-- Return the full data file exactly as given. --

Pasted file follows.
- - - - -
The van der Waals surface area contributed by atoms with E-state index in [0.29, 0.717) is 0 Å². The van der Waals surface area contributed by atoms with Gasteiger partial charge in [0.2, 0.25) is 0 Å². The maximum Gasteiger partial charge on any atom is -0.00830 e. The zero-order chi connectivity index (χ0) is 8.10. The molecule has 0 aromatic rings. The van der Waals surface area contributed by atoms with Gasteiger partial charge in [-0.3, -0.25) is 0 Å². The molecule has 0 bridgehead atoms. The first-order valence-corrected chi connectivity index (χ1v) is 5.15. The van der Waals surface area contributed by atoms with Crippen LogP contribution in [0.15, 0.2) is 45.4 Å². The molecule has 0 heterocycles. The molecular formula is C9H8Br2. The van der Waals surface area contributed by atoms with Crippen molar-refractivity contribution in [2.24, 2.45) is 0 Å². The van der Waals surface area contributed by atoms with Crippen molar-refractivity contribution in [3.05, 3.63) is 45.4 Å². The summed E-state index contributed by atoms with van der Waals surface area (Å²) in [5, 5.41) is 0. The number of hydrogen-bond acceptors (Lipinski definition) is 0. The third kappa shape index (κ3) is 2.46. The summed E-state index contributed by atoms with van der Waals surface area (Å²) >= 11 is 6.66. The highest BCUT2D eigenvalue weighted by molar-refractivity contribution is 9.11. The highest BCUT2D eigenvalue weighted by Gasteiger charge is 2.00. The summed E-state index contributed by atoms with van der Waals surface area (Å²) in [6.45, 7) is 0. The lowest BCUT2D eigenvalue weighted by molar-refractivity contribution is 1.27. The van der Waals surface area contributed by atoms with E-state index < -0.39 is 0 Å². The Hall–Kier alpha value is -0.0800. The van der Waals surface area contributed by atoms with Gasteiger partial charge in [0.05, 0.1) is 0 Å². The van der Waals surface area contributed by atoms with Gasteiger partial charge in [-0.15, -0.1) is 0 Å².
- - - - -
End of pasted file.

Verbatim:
The van der Waals surface area contributed by atoms with E-state index in [0.29, 0.717) is 0 Å². The van der Waals surface area contributed by atoms with Gasteiger partial charge in [0.2, 0.25) is 0 Å². The maximum Gasteiger partial charge on any atom is -0.00830 e. The zero-order chi connectivity index (χ0) is 8.10. The molecule has 0 aromatic rings. The van der Waals surface area contributed by atoms with Gasteiger partial charge in [-0.3, -0.25) is 0 Å². The molecule has 0 bridgehead atoms. The first-order valence-corrected chi connectivity index (χ1v) is 5.15. The van der Waals surface area contributed by atoms with Crippen LogP contribution in [0.15, 0.2) is 45.4 Å². The molecule has 0 heterocycles. The molecular formula is C9H8Br2. The van der Waals surface area contributed by atoms with Crippen molar-refractivity contribution in [2.24, 2.45) is 0 Å². The van der Waals surface area contributed by atoms with Crippen molar-refractivity contribution in [3.05, 3.63) is 45.4 Å². The summed E-state index contributed by atoms with van der Waals surface area (Å²) in [5, 5.41) is 0. The number of hydrogen-bond acceptors (Lipinski definition) is 0. The third kappa shape index (κ3) is 2.46. The summed E-state index contributed by atoms with van der Waals surface area (Å²) >= 11 is 6.66. The highest BCUT2D eigenvalue weighted by molar-refractivity contribution is 9.11. The highest BCUT2D eigenvalue weighted by Gasteiger charge is 2.00. The summed E-state index contributed by atoms with van der Waals surface area (Å²) in [6.45, 7) is 0. The lowest BCUT2D eigenvalue weighted by molar-refractivity contribution is 1.27. The van der Waals surface area contributed by atoms with E-state index < -0.39 is 0 Å². The Hall–Kier alpha value is -0.0800. The van der Waals surface area contributed by atoms with Gasteiger partial charge in [0.05, 0.1) is 0 Å². The van der Waals surface area contributed by atoms with Gasteiger partial charge in [-0.15, -0.1) is 0 Å².